For about the last five years, whenever the subject of Thai restaurants came up, someone in the crowd inevitably would throw in "that one way out Thompson Lane," though seldom could anyone come up with the name of the tiny Asian eatery (which technically was located on East Thompson Lane). Next time the conversation turns to cheap and cheerful Asian food, you can now throw in these details: The restaurant is called Thai Star, and it has moved from "way out" to "closer in" on Thompson Lane, assuming, of course, that everyone measures distance in relation to the 100 Oaks Home Depot.
After purchasing the East Thompson Lane restaurant from his aunt a year-and-a-half ago, chef-owner Keo Douangtavanh moved Thai Star in October to a spanking-new strip mall, just across the road from The Hearth & Grill Shop. Perched over the busy thoroughfare, the dining room is dazzlingly clean, accented with vibrant pink-orange walls and panels of bamboo. (With a wall of south-facing windows, the room can be oppressively bright at lunchtime, so pick your seating carefully or bring your sunglasses, at least until some window treatments arrive to tone down the glare.)
Chances are good that Douangtavanh's daughter Ananta will be your server, which means you can ask her just about anything about the menu and she'll have a ready recommendation or helpful description. Wondering what Six O'Clock Train Fried Rice is? Or Holy Basil? Ananta will explain that the first is spicy fried rice with a choice of chicken, beef, pork or shrimp, while the second is Thai Star's version of pad ka pao: a basil-and-chili-flavored dish with choice of meat tossed in brown sauce with string beans and served alongside steamed white rice.
She'll also explain that most items are made from scratch — from the crisp egg rolls stuffed with cabbage and glassy noodles that precede the entrees, to the mildly sweet dessert of warm sticky rice laced with sweet coconut cream and topped with slabs of fresh mango. That's a subtle way of warning that your meal could take a little while to prepare, so if you see a crowd already seated in the room, go ahead and treat yourself to a glass of cold and creamy sweet Thai coffee and settle in for a lingering lunch.
(On the other hand, a lot of preparation goes into the food before you even show up. Take the roast duck stir-fry, for example. The whole bird is roasted for three hours in a blend of brown sugar, soy sauce and oyster sauce, before it is sliced and stir-fried with cabbage, zucchini, carrots and onions and served with a bowl of rice.)
Any conversation about Thai food invariably turns to pad Thai, the traditional stir-fried medley of rice noodles, eggs, vegetables and meat. Thai Star delivers a version that deftly straddles the line between sweet and savory, without being too greasy or ketchupy. A generous plate of thin noodles tossed with bean sprouts, green onions and crushed peanuts, with choice of chicken, meat, tofu or shrimp, makes a comforting, bountiful meal. That said, the monochrome beige palette, broken only by a single lime wedge and tiny flecks of cilantro, keeps the pad Thai out of the running for local favorite. In fact, for that reason, we mildly preferred the pad see-ew, which added the crisp and colorful element of fresh broccoli florets to a stir-fried tangle of wide rice noodles.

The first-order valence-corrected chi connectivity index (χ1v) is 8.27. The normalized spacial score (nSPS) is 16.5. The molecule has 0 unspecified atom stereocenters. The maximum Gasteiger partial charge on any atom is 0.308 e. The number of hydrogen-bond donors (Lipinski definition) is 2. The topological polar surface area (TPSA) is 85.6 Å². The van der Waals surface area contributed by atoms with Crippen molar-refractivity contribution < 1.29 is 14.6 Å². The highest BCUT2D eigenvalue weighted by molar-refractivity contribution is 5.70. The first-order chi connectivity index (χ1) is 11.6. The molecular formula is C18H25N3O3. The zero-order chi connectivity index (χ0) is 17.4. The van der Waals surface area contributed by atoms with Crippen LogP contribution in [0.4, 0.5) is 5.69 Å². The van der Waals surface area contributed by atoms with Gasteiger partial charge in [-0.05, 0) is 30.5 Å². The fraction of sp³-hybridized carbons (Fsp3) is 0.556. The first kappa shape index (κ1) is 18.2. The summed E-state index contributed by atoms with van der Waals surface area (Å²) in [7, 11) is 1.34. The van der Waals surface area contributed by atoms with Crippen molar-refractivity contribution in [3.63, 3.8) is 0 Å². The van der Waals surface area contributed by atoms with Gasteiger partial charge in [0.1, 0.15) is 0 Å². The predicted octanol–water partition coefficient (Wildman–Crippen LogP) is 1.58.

While pad Thai is generally synonymous with Thai cuisine, pho (noodle soup) is more often associated with Vietnamese dining — at least in Nashville. Also popular in Douangtavanh's native Laos, pho guest-stars on Thai Star's menu, with seafood and beef options. In the former, a deep bowl sloshes with ropes of rice noodles and plump deveined shrimp curling in golden broth, and a side plate carries bouquets of basil and bean sprouts to add to the steaming bath.
Another highlight of our experience was the beef salad, with tender tags of grilled knuckle meat tossed in a spicy-sour blend of sriracha sauce, soy, chili paste and vinegar, with fresh pink onion, carrot shreds, cilantro and tomato. We also enjoyed the spicy Basil Mussel, a variation on pad ka pao, with plump mussels so large that their empty shells could double as shoehorns.
On an extensive menu with at least 63 numbered items, not everything scored 100 percent. Green curry bobbed with mushy zucchini; steamed dumplings were so raw and doughy that we wondered if perhaps they made their way to the table before they made their way to the steamer; som tum (papaya salad) tasted more like fish than fruit; and green peppers overwhelmed any coconut flavor in the tom kha (coconut soup). Even so, the odds are extremely favorable that you'll find something you like. And with lunch starting at $5.95, the price is right for exploring.
Thai Star serves lunch and dinner daily. Delivery is available within five miles and with a $25 minimum order.
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